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Ada Evening News: Monday, June 24, 1946 - Page 1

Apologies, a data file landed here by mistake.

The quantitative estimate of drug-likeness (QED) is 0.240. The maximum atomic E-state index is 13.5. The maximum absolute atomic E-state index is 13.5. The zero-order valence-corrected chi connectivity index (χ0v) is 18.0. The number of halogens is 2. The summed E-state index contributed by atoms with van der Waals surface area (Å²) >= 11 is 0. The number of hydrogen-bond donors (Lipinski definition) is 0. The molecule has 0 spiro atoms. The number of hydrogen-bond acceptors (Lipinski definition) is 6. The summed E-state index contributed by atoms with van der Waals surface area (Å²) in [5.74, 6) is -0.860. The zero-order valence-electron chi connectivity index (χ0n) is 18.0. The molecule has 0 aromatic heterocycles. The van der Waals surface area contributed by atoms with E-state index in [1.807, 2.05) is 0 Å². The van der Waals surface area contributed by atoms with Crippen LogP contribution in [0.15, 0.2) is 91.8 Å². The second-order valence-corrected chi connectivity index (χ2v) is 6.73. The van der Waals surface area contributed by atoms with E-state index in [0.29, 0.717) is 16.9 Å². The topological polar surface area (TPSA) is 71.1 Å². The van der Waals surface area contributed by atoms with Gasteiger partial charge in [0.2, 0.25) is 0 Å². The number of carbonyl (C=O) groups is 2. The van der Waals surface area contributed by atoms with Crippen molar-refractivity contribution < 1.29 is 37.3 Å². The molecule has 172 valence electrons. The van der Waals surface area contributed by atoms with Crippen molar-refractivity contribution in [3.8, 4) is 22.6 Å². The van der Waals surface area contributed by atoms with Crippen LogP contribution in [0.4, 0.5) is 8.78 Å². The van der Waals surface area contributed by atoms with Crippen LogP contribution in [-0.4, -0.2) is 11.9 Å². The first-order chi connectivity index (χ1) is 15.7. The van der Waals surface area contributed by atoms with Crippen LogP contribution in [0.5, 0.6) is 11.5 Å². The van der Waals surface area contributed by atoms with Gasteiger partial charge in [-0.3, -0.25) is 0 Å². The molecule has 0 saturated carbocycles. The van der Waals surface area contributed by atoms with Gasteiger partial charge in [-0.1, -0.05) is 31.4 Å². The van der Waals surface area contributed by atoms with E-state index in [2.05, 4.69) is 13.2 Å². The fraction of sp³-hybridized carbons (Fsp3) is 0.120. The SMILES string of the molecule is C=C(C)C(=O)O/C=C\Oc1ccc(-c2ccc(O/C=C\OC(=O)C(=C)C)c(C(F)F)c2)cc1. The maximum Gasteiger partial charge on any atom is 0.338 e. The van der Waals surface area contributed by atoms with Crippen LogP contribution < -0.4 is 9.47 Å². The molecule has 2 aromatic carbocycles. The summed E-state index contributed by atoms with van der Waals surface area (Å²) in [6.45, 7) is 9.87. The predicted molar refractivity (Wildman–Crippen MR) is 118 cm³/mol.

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   Ada Evening News (Newspaper) - June 24, 1946, Ada, Oklahoma                                 The youngsters who once tied tin cans on the toils of dogs arid cots ore now piling those cons into piles os o port of the clean up d rive that was started lost week by Mayor Luke B. Dodds,  Average Net May Paid Circulation  8271  Memb.-r: Audit Bureau of Circulation  THE ADA EVENING NEWS  43rd Year—No. 60  ADA, OKLAHOMA, MONDAY, JUNE 24, 1946  FIVE CENTS THE COPY  Major Parlies In Claims Of Voting Edge  Bottle Lines Across 17 Stotes in Struggle for Control of Next Congress  By JACK BELL AP Political Reporter  WASHINGTON, June 24, CP)— Major political battle lines were thrown across 17 states today as democrats disputed republicans claims of November victories in congressional and sentorial races.  Senator Lucas (111), chairman of the democratic senatorial campaign committee, countered an assertion by GOF National Chairman Carroll Reece that the republicans would win ll senate seats with the contention that the democrats not only will save those places but will knock republicans off in six other areas.  It was the biennial claiming contest in which neither side will admit any weakness. But conflicting assertions about the outcome in some of the states lent added weight to the results of partv decisions this week.  GOP Row In N. Dakota  Lucas, for instance, contended that the democrats will have a chance to pick up a senate scat in North Dakota in November as the result of an intra-party GOP row to be climaxed at the polls there tomorrow.  The voters then will pass judgment on the comeback effort of Gerald P. Nye. former archenemy of the late President Roosevelt's foreign policies, in a special election to fill the senatorial vacancy created by the death of Denv>crat John Moses.  Lucas said he believes that P. W. Lanier, Jr., of Fargo, the democratic candidate, has “a good chance” to win in a three-cornered race with Nye and Senator Milton R. Young, the regular republican nominee. Nye, whose political enemies have labelled him an “isolationist,’’ was credited by many observers with a chance to win.  Lanier Record At Stake  Also on tap in North Dakota tomorrow is a GOP primary contest between Senator William Danger, bidding for another six-year term, and J. B. Bridston, Grand Forks insurance man. The latter has been critical of what he called Danger’s “isolationist” record in voting against the United Nations charter, the British loan and extension of the draft.  Republicans, meanwhile, were claiming a chance at a Maryland senate seat as a possible result of today's balloting in a democratic primary where Senator George L. Radcliffe is battling for renomination with Gov. Herbert R. O'Conor.  ^ Maryland GOP Hopeful  The republican reasoning is that if Maryland democrats become embittered in their primary, the GOP candidate would have a better chance in November.  On the other hand. Lucas said he feels confident that Indiana democrats will nominate at their convention tomorrow a senatorial candidate who can whip William E. Jenner. The latter was picked by the republicans last week at a convention where Senator Raymond E Willis, the incumbent, withdrew.  Besides North Dakota, Maryland and Indiana, 14 other states were marked doubtful areas in the November elections bv’ counterclaims of the two oar*ios.  In addition to Maryland, Reece recently listed Massachusetts, Rhode Island, West Virginia, New Mexico. Nevada, Utah, Washington, Missouri. Wyoming and Montana as states in which the republicans might gain one seat and thus advance to control of the senate. They now have only 39 members, compared with the democrat’s 56 and one progressive.  Contending that the democrats will hold their own in the stales Reece mentioned, Lucas said he expects republicans to be victims of the November voting in s^n-torial races rn California, Wisconsin. Connecticult and New Jersey, in addition to North Dakota and Indiana.  Time to Swim  U.N. Security Council Meets  A portion of Glenwood swimming pool is pictured above with a number of youngsters splashing around in the water while a bathing beauty can be seen near the left side of the picture. Crowds at the Glenwood pools have been large during the past couple of weeks and should incrase as the temperature rises. Wayne Wheelock, parks com missioner, says that one of the pools has fresh water every day.  What Lands Being Brought Into City  Three Ordinances Bring Property Located East  Of Old Boundaries Into Limits of City of Ado  %  Seven ordinances bringing as many pieces of property into the city limits were explained in detail last week and others will be explained in stories this week.  City Police Hake Eight Arrests,  Firm Is Burglarized  Members of the city police force made eight arrests during the weekend and Monday morning were investigating'a burglary job that was pulled about 10:30 o’clock Sunday night.  Fines collected from the arrests, plus three old fines that were paid amounted to $120.75 collected over the weekend.  One person was arrested for investigation and was released to leave the county, records at the police station show.  A drunk driver was arrested and later paid a $20 fine. .  Each of six persons arrested for drunkenness paid $8.75 fines for a total of $52.50. A $20 fine charged a drunk driver and the amount of the old fines and the total is more than $100.  The Morton Potato Chip store, 107 South Mississippi, was reported burglarized Sunday night, but nothing was reported missing. The buiglar entered the building by twisting a lock off the front door.  Sure—General  TOPEKA. Kas., June 24. CP)— A Topeka army air field private still was gasping for air today.  Stalling for town in a jeep/the soldier told a would-be hitchhiker ‘ sure.” when asked for a ride.  “Wait ‘til I put on a shirt," the hiker asked.  When he returned, fully clad, the shirt bore two stars!    * .  Largest Tun  The great wine tun of Heidelberg. Germany, was built in 1751 and was capable of holding 283,-200 bottles, or 800 hogshead. The iron bands which held its staves together weighed 11,000 pounds.  .‘weather!  i  Oklahoma: Occasional thundershowers tonight and Tuesday, cooler northwest and extreme west Tuesday afternoon; highest middle 70 s panhandle to middle 80's east.  Airlines Present Applications To (AA for Hearing  WASHINGTON, June 24.-(ZP) —The civil aeronautics board heard arguments today on the applications of 32 airlines to establish new routes in the southwest.  Most of the new service would be provided by feeder lines in Texas and Oklahoma. Some service also would be added in Kansas, Colorado, New Mexico, Louisiana, Arkansas and Missouri.  The board will review recommendations which its examiner, Thomas L. Wienn, made several weeks ago on the applications.  Much of the morning session was devoted to a review by Howard C. Westwood, American Airlines attorney, of that company’s request to establish a one-carrier service between Houston and Los Angeles, California.  Wrenn refused to approve Americans’ request for an extension of its present Chicago - Dallas route on to Houston. American already has a route between Dallas and Los Angeles, so passengers from Houston would fly to California via the north Texas city.  Designation of Houston by the CAB as an international aerial gateway to Latin America makes it all the more important that the Texas coastal city be given a one-carrier service to the west coast, Westwood added.  He explained that at present air passengers from Houston to California must use the planes of at least two or three companies.     *------  Prison Privileges  Among privileges allowed prisoners in certain British prisons are weekly dancing classes, animal pets, fitted gymnasiums, educational talks by radio, and classes in shorthand and foreign languages.   >  Ordinance No. 760 includes the Norris Hills addition and is located east of the former city limits. Starting at the hospital hill and traveling east to where a road turns south to the Country club, south about 850 feet and winding west to Eighth street and north to Highway No. 12 and the starting point are the approximate boundries of the Norris Hills addition.  Some Building  There has been some building in the Norris Hills addition, but more homes are expected to be constructed since the annexation of that area into the city.  Ordinance No. 761 includes a rectangular ^trip of land located just east of where the road turns off to the Country club.  From the road going to the Country club, the boundry is  512.5 feet east, 800 feet south,  512.5 west and 800 feet north. R. L. Tidwell is the owner of the property.  Country Club Place  Ordinance No. 762 includes property east of the property owned by Tidwell.  From a starting point at the northeast corner of the Tidwell place, travel east to the west boundry of property owned by F. D. Adams, then south to the southeast corner of property owned by R. W. Cason, west to the Country Club and north to the starting point.  The land brought into the city by Ordinance No. 762 is known as the Country Club place.   *-  Veteran el Highway Patrol Is Dead  NICOMA PARK, Okla., June 24.—(ZP)—A veteran of the state highway patrol, Capt. Floyd W. Park, 40, died at his home here yesterday after several months’ illness.  Park joined the patrol when it was organized in 1937. At the time of his death he was superintendent of records at the state bureau of investigation.  A crack football player during his high school and college days, he was born and attended high school at Nowata, Okla., and graduated from Phillips university, Enid.  Park is survived by his widow and three children.  Group to Act on Poland's Demand for Worldwide Diplomatic Break With Spain  By FRANCIS W. CARPENTER  NEW YORK, June 24.—</P) —  Poland today lost a hard-fought battle for an immediate and complete United Nations break with Franco Spain.  The vote was 7 to 4 against Poland’s resolution.  Only Poland, Russia, France and Mexico supported the resolution calling for a diplomatic break when a vote was taken shortly after the security council met.  The seven others held up their hands against the move.  Poland's charges against Gen- S""£ "V"!?," VS ,  h  ay  eralissimo Francisco Franco as a I hnmll—iSi thJir nl->n»« Ifl. menace to peace were made in L . kiiln-i n . me air f ,Vc^« ,m  April and France. Russia, and ' tim lust hid.ire the tak7 off Mexico then lined up with Poland J    lust befoie the take off.  for a break wth Madrid.  Final Form Of OPA Extention Expected In Meeting Tonight  Atom 'Dress'  Test Success  I Read the News Classified Ads.  Plan on New Polio Ward al Hospital  OKLAHOMA CITY, June 24.— (ZP)—A new polio ward in the crippled children’s hospital here is being planned, Paul Fessler, administrator for University hospital, announced after the national foundation for infantile paralysis assured the state $7,500 toward operating expenses.  The contribution was made after Gov. Robert S. Kerr wrote Basil O’Connor of the national foundation the state is “again threatened with an epidemic of polio.”  Kerr asked the foundation to underwrite $30,000 for the ward. The $7,500, officials said, is expected to be followed by other grants.    *     N   Polio cases were scattered over the state, officials said, except in Ottawa county where there are now nine cases.  (lean Up Drive Continues  Southeast, Port of Northeast Sections Will Be Covered Tuesday  The collection of trash within the city limits was still underway Monday morning with six trucks and two wagons expected to be on hand to assist in the hauling.    *  Collection was completed in two sections of town last week. The northwest section and negro town was covered.  Part of the southwest portion of town was left to be covered Monday morning and from there the collection will advance to the northeast district then to the southeast area Tuesday morning, according to Mayor Luke B. Dodds.  The mayor is personally overseeing the work and is assisting in the clean up campaign that is being conducted in an effort to control flies and prevent infantile Paralysis.  DDT spray units will start spraying Thursday morning as scheduled unless it is raining, which would make it useless from the standpoint of getting rid of flies.  Local officials of the clean up campaign are hoping that it doesn’t rain too quickly after the spraying has started as the DDT spray will be effective several weeks unless washed off by rain.  Mayor Dodds said that the clean up drive will progress much faster Monday and Tuesday of this week as the men are accustomed to doing the jobs they are performing.  When the spray trucks stop to spray a garbage can, the DDT that is being sprayed will be under 600 pounds pressure, which is said to make the spray most effective.  The charges were turned over to a sub-committee and the work of that group was washed out last week by a Ru ssian veto of a compromise resolution.  Dr. Lange today called upon the security councl to reconsider Poland’s proposal for an immediate break.  As Poland fought for action against the Franco regime, the United National was faced with these developments:  I. India filed a complaint against the Union of South Africa, charging discrimination against Indians living there and asking that the situation be  Conference Committee Meets for Decisive Vote on Price Control Legislation; Must Act Quickly or OPA Expires Sunday Night  By FRANCIS J. KELLY  WASHINGTON, June 24.—(AP)—Delegations representing housewives and labor groups converged on Capitol Hill today demanding :“Save OPA.”  With the future of the agency about    to be decided, the  visitors buttonholed senators and    house    members    to plead  for continuation of the present price control law. They called on members at their offices and stopped them in the halls.  A “Save OPA” rally was set for later in the day at the Washington monument.  Senator Taylor (D-Ida.) who planned to address the rally, said the march on Washington in behalf of OPA was urbanized by various labor groups and citizens committees.  Ma j.    Gen.    Roger    Ramey    ©J I    Thev assembled here from cities    in the    east and    midwest,  Denton. Tex.,    who    rode    the B-291     J  -  Final Practice Bomb Explodes Over Bikini Fleet, Real Show Week Awoy  By CHARLES M. MCMURTRY  ABOARD B-29 CIRCLING BIKINI. June 24. UP*—The B-29 crew scheduled to drop the atomic bomb in a few days outguessed the weather today and scored  brought before the general assem bly  that dropped the practice bomb today, said:  “I he Queen’s day mission from an air operations point of view was apparently satisfactory. Final judgment depends on photographs and reports.”  (From the U. S. S. Mt. McKinley. Associated Press Cor res-1 pondent Elton C. Fay quoted the] atomic bomb task force commander. Vice Adm. W. H. P. Blandy, as saving that the experiment was “swell, I hope the real show is as good as the rehearsal.’’) Clouds obliterated the target ships in Bikini lagoon when the B-29, piloted by Maj. Woodrow  Swancutt of Wisconsin Rapids.! „    .    ....    Wis.. made its first run. But by  2. The secretary-generaI of the , the time the big plane came a-1  lu o , ? ue sa ,n  ^ alro  j round again, the bombardier, the Palestine question would be  brought before the U. N. cither for action on the league’s demands for Palestine independence or for final approval, in the event the British meet the Arab demands.  Complaint Filed  3. Poland was reported planning to offer a compromise atomic control plan when the atomic energy commission meets tomorrow afternoon ofr further discussion of the plans offered by U. S. Representative Bernard Baruch and Soviet Representative Andrei A.  Gromyko.  The Indian complaint was filed with Trygve Lie. U. N. secretary-general, by Sir Ramaswami Muri-aliar. Indian delegate, who enarg-ed that the situation was so serious it threatened “to impair friendly relations between India and South Africa.”  He said th" long-standing differences between the two British states already had developed to such an extent that India had  again  Harold H. Wood of Bordertown.  N. J., was able to take advantage of shifting clouds to drop his practice bomb within thirteen seconds of the scheduled time.  (Continued on Page 2 Column 7)  James R. Ellis Dies Monday After Long Illness  James R. (Jim) Ellis, 65, died at 11:45 o’clock Monday morning at the family home. 230 West Eighth, after an illness of several  weeks.    ,-------------    —     r   Mr. Ellis has been a resident of P* d out on to tbe  portico to be  he said.  Wolcott is a member of the joint congressional committee harmonizing differences between house and senate OPA bills. The conferees meet at 8 p. rn. in a session which Wolcott said probably will be conclusive.  ---—    * If a deadlock develops on any  I of the four provisions which re-j main in dispute, the lawmaker said the decision may be checked J directly to the house and senate. by reporting disagreement and asking for instructions.  May Agree in Hour The committee has no time to I waste, for OPA expires Sunday I midnight unless the extension bill is enacted.  j “I am very optimistic we can come to an agreement within an I hour.” Wolcott told a reporter. “Every member should have made up his mind on the remain-WASHINGTON, June 24    ‘••IT    mg problems by the time he en-  — Frcd M. Vinson became the na-1 ters the conference room .** tions’ 13th chief justice today at If an OPA measure is agreed a colorful cert mony on the south ! upon tonight, the house can take portico of the White House. I it tomorrow. There will be no op-Thousands watched the cere-( portunitv to amend it; the house mony from *l.e sun bathed law n I must either vote it up or down, or  Fred Vinson Is New Justice  President Hopes Treasury Secretory Con Still Discord on Bench  to the rear of the mansion  In solemn tones. Vinson declared “I do, so help me God,” to taking each of the customary two oaths.  President Truman declared that Vinson’s appointment as the 13th chief justice was “lucky for the United States and lucky for Mr. Vinson,” and idded, “I hope it is.” The entire ceremony lasted nine minutes. Before Vinson, attired in a dark blue business suit, step-  send the conferees back w ith instructions to Yield or hold out on controverted points.  Always Filiouster Threat  After the nouse acts, the bill goes to the senate, where there is always a chance of a time-consuming filibuster. It was learned that the possibility of such a development was discussed in the conference sessions.  Although four major disagree-  ___________________  .    .     t     ments    remain, the key to the dis-  Ada for many years and has lived sworn in. a navy band played pute is whether to accept senab  terminated her trade agreement  hefhiar^mmSone?"  reCa " Cd  Th y woro'^^oa^cnts of three ner m s n commissioner.    I    children,    Billie    Ellis, Mrs. Monroe  Blake and Mrs. Troy Tipton.  Mr. Ellis was employed by the  in this area since 1899. He was • “Pomp and Circumstance, born at Aberdeen. Miss., Feb. 8.  Th,s  •«*  the  pattern for the un-1881.    usual    ceremony,    which    was    pian  ic* was married to Miss Jennie  ned b y  Mr - Truman to rival in M. Hodges, granddaughter of the I  color a  presidential inauguration late Dr. Hodges. Oct. 22. 1911. The chief justice, a native Ken-  amendments luting price ceilings on meat, poultry and dairy products, petroleum and tobacco al tjie end of June.  House members take the attitude there is ne need to single oui  Widow Of Steel Maker Dies  Gilmer Reports On Candidates  TULSA, Okla., June 24.—(ZP)— County Attorney Dixie Gilmer wrote R. M. McCool today there was “no evidence of excessive (political campaign) money-being spent in Tulsa county by either H. C. Jones or Roy J. Turner.”  The letter replied to a request from McCool for an investigation of expenditures of two of his and Gilmer’s opponents for the democratic gubernatorial nomination.  A state law limits each gubernatorial candidate to a campaign expenditure of $3,000.  Tulsan Purchases  ii, Gas Lease  OKLAHOMA CITY. June 24 — (ZP)—Carl J. O’Hornett of Tulsa paid $3,101.60 for an 80-acre tract in NEW of 13-3N-8W, Grady county, at the sale of oil and gas leases by the state school land commission today.  O’Hornett also paid $525.40 for a 20-acre Grady county tract— NW of 13-3N-8W.  Gulf Oil bought 12 tracts in Cimarron county, three in Dew’ey county, six in Harper county and two in Texas county for relatively low bids.  Orrin F. Tucker of Tulsa paid $2,328 for a half interest in 80 acres in NE 34-4S-2W and $3,104 for a half interest in HO acres in NW of 34-4S-3W, Carter county.  *-  CLINTON. Okla., June 24.—(ZP) —Dorothy Benton, 17, of Clinton, was killed today u’hen a taxi cab collided with a truck near here.  Greater returns for amount invested. Ada News Want Ads.  NEW YORK. June 24.—(ZP)— Mrs. Andrew Carnegie, 89, w idow’ of the steel maker and philanthropist, died today at her Fifth Avenue mansion.  Mrs. Carnegie, a retiring woman whose philanthropies always were conducted quietly, had been in failing health for more than a year. A daughter, MKs. Roswell  State Highway Department for the past three years.  tuckian. took one oath to support j specific commodities for specie and defend the constitution and treatment in view’ of the decor, another to provide equal justice trol policy a1 leady agreed upor to rich and poor.    In general, this policy calls to  Speaker Rayburn, who presid-  1  removal of ceilings as soon as th ed. declared that President Tru- \ supply of a commodity exceeds o  " puo I will I. R J till    *    »    j    *    •    •    va    "rr    VT    •    “    '    ’  Funeral arrangements will be  1  had appointed J chief justice balances th#* demand for it. announced later by Criswell Fu “ ca pable of doing whatever job he j    Toss    up on Time  neral Home.  Other survivors include a sister. Mrs. O. C. DeMoss; a brother, C. C. Ellis of Muskogee: a step brother. E. L. Hodges, of Denison, Tex.: a step sister, Mrs. A. C. Whitlock,  Miller, of New York, was at her I Canadian. Tex.; a foster sister, bedside.    I    Mrs. Melissa Pool, and two grand  Her granddaughter, Mrs. Gor- I children.  don Thompson, flew’ here from I -*-  England May 12 to be with her  ONE BUCK PSR COPY  WASHINGTON, June 24, <.P>_ For $1. you can get a copy of Gen. Dwight D. Eisenhowers’ final report as supreme allied commander in Europe.  Copies for the public, described as “very attractive,” are available from the superintendent of documents, Washington.  Money from the sale of the 123-page booklets goes to the government.  One of the best tips these days is don’t, in a canoe!  Safe Robbers Take Loot of 90 (enls  OKLAHOMA CITY. June 24.— (ZP) Safe robbers broke into a postal sub station and headquarters of a plumbers’ union Sunday, knocked combination knobs off three safes hut didn’t get inside.  At the sub station 90 cents was taken from a drawer. Shelves were ransacked. A finger print expert found prints on window’ sills but said they were smudged.  is assigned to do.”    Wolcott    sam if the decontro  There was no reference to the problem is settled tonight, th< discord on the supreme court i other points at issue can be clear  which President Truman hopes the former treasury secretary w ill be able to still  cd away in a few minutes.  The house voted a nine month, extension of price control and th<  The president told the crowd senate passed it to a year. It ap that he had “labored long and  1  peared to be a Jbss-up on w’hic faithfully” in choosing a success-1 period would prevail. or to the late Chief Justice Ikirlan I The house called for an end F. Stone.    the $715,000,000-a-year meat sue  There was one remark by F res- i sidles on June 30, with other foo ident Truman which many con- subsidies to go Dec. 31. The sen sidered a cue to the unusual ate was willing to pay them unt  next May 1.  Reds Didn't Tell Eisenhower of Strategy Until Late, But Came Through in Big Way  Bv EDWARD E. BOMAR  WASHINGTON, June 24, (ZP*— Gen. Dw ight Eisenhower recorded in his final report today as supreme allied commander in Europe that he was kept in the dark about Russia’s grand strategy until four months before V-E day.  Then, however, Marshall Stal  ceremony:  Respect Courts  “We all know’ that one of the three branches of the government of the United States is the branch of the judiciary — the judicial branch. The supreme court is at the too of the judicial branch. All of us have the utmost respect for the courts of the country, and we know that respect will be enhanced when Mr. Vinson becomes chief justice of the United  (Continued on Page 2 Column 4) [Continue to rely wholly on a rn;  ! nicipally-owned generating plan Frank W. Nesbitt of the cit utilities board told a Chamber r. Commerce meeting that by pur chasing current for resale th municipality could effect a cor sumer saving of $33,000 annually   *-  Greater returns for amount if vested. Ada News Classified Ad  Miami Taxpayers Will Vote Tuesday  MIAMI. Okla . June 24 —(.Pi This city’s taxpayers will dec id at an election tomorrow whethe to buy electric pow’er from th Grand River Dam Authority or  was due to allied might and “in-1 a1 spring drive last year it was vincibility of spirit’’ and to mis- j recognized that its success hing-ca leu la tions bv Hitler and Field | cd to a large degree upon the Marshal Von Rundstedt, the nazi weight of the Red army’s pres-commander in the west.    sure in the east, and he noted:  Three Battles Decisive I “Up to the end of 1944 I had In Eisenhower’s judgment.. received no information on mat-three battles were decisive in lib- j ters affecting Russian grand stra-erating Europe:    tegy, although I had expressed  ..    -    .    ,    .    „    i    i  The battle of tb(>  Normandy mv willingness to afford any such  in came through with full plans; Beaches, where the foe was re-j information concerning my own for the Red army’s final offen- vealed as a stubborn fighter but I over-all plans as the Red army sive, which became one jaw of I beset by difficulties of supply might desire a vise that crushed the German, and communications resulting war machine “to a degree never I largely lrom the allied hammer-before experienced in the history ing from the air. “Completely  misled” by allied diversionary operations. Von Rundstedt held  of modern armies.  Eisenhow’er’s belatedly published 123-page detailed report to the combined chief’s of staff covered the fateful ll months from D-Day in Normandy to the German surrender. It was released by the war department, which said only minor details were deleted for security reasons.  U. S., Britain Fought “As One”  In it the present army chief of staff recorded briefly "his difficulties of coordination with the Red army while lauding the teamwork of the western allies. The United States and Great Britain. he said, fought as “one nation.”  Aside from teamwork, Eisen-  “At Christmas time, however, following upon a message which I «ent to the combined chiefs of staff explaining the difficulty with which I was faced in at-  the hulk of his forces in the Pas- tempting to evolve plans while De-Calais opposite England, wait- still ignorant of the Russian m-ing for a second assault which tentions. President Roosevelt se-never came.    cured from Marshal Stalin his  2. The Battle of the Falaisei agreement to receive our rep-Pocket, w here the enemy “show-: resentative in order to discuss ed that fatal tendency to stand the correlation of our respective and fight when all the logic of efforts in the forthcoming war demanded a strategic with- spring.”   dl 2 U n!    r»u-    Accordingly    Eisenhower’s    dep-  ♦T Battles west of the Rhine  u ty. Air Chief Marshal Tedder,  d ””"* February and March,land others of his staff received* 1945 where the armies w hich j  from Stalm in  j anuary a  ~ full   had been intended to defend Uer- explanation” of the plans for a man\ were shatteied beyond re- four-pronged offsenive by 150 to  «•— jab •    160 Red army divisions.  Success Hinged On Russians     success  proved “even great  en the Russians, Eisenhower 1   TH’  PESSIMIST  By Bob Blink*. J*  ....   , — ~    iivi. JIM***?, i J v i I * t vy v* v I i    ———  - - ii i , ■  —...     -    I  i bower concluded that the victory i said that in planning for tile fin- 1  (Continued on Page 2 Column 6) i  Th’ way o’ makin’ love ain t changed in hundreds o’ years—th’ gals used t’ set half th’ night then an* listen t’ a lyre, too.  —OO—  Speakin’ o’ rough goin’, on® o’ th’ hardest things is t’ git up with th’ lark when you'va been on one th’ night before.